You're in denial about your health and fitness, or you think strength is equal to fitness, either way you're wrong. In one of your earlier posts you said you would be about 280 lbs with 0% body fat.
Ok so Ronnie Coleman won Mr. Olympia in 2005, weighing around 295 at about 3 - 4% body fat, and you think you're equal to or bigger than him in lean mass? Lol! It's not even worth arguing anymore. You're fat, but you think you're a bodybuilder, and it's pointless to argue with someone in denial.
Here's a picture of what you look like under all that fat according to you:


Protip: Fat people shouldn't try to preach about health.
Enjoy living in denial and dying of a heart attack.
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Posted 10/13/13
Where the hell is MY privilege?

I am 2% body fat.

I am 60 meters tall.

I am a titan.

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28 / M / Alaska
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Posted 10/13/13 , edited 10/13/13

Nmason wrote:

If I'm the one with half information how come I'm not the fat one here? Doesn't seem to add up.

You're in denial about your health and fitness, or you think strength is equal to fitness, either way you're wrong. In one of your earlier posts you said you would be about 280 lbs with 0% body fat.
Ok so Ronnie Coleman won Mr. Olympia in 2005, weighing around 295 at about 3 - 4% body fat, and you think you're equal to or bigger than him in lean mass? Lol! It's not even worth arguing anymore. You're fat, but you think you're a bodybuilder, and it's pointless to argue with someone in denial.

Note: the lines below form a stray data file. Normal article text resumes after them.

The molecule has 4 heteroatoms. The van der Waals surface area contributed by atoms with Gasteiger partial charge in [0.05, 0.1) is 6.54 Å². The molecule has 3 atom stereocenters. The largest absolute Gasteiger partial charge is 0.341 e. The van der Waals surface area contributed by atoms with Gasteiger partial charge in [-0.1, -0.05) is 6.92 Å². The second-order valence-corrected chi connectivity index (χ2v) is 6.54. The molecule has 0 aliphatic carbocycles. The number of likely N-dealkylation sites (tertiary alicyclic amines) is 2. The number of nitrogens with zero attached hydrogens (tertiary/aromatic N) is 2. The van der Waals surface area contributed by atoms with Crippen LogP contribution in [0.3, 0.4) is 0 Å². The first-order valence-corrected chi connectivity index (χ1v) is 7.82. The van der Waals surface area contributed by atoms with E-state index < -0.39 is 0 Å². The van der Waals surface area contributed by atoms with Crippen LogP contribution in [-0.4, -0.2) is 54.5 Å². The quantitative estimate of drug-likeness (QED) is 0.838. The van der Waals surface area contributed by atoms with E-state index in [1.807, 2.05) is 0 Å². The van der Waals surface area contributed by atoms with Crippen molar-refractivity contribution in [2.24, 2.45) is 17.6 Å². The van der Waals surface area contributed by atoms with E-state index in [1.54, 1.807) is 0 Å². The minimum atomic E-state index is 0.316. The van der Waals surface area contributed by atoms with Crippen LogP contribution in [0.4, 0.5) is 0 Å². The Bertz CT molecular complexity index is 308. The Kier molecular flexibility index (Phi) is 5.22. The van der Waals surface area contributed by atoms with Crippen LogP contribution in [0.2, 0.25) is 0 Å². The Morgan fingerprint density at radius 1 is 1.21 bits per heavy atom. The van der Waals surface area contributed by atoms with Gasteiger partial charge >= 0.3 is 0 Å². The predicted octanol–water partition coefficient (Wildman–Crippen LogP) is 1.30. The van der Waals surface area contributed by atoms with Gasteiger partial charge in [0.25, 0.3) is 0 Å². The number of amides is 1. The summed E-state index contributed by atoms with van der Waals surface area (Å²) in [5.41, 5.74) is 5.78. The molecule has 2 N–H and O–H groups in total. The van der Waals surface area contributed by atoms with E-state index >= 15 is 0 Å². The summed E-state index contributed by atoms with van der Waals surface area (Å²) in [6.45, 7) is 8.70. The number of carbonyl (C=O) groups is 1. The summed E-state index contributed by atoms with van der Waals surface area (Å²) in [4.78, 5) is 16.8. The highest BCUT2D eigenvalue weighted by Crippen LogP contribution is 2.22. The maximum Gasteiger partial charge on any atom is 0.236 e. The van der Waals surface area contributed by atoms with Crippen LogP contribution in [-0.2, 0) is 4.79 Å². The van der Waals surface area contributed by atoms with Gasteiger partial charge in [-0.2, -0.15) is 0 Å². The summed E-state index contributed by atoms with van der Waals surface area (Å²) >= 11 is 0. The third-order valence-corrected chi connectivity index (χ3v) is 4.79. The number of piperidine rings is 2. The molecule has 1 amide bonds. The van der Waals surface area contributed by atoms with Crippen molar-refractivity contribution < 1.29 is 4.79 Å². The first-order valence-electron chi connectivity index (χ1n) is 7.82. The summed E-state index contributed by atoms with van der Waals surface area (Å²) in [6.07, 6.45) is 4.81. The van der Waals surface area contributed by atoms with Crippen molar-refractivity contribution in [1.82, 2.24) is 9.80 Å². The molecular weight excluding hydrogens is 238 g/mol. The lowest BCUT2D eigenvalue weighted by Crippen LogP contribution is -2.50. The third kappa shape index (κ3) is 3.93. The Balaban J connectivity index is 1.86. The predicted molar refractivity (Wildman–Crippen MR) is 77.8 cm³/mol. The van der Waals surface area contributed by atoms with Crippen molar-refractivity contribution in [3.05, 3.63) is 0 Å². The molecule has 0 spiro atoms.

Here's a picture of what you look like under all that fat according to you:


Protip: Fat people shouldn't try to preach about health.
Enjoy living in denial and dying of a heart attack.


The amount of ignorance in this post alone is staggering.
Glad to know that calling you out on your lack of info, you turned to personal attacks. Bravo. *clap* *clap* *clap*


ThePinkRanger wrote:

Where the hell is MY privilege?

I am 2% body fat.

I am 60 meters tall.

I am a titan.

60 meter tall privilege: Able to see the sun set and sun rise as many times as he wants in the morning or afternoon.
Able to run much longer distances in the same amount of strides that of a sub 3 meter humans.
and best of all, can legitimately claim to have the biggest balls and one eye'd gopher at the bar.
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Posted 10/13/13
My 2 cents--
Weight has always been a touchy issue for a lot of people.
To be honest I think the origin for this sensitivity is how ever since we were younger we had always been compared to others. The people in our lives -- teachers, family members, etc-- who conditioned us to the idea of comparing ourselves when we were younger are a part of the problem.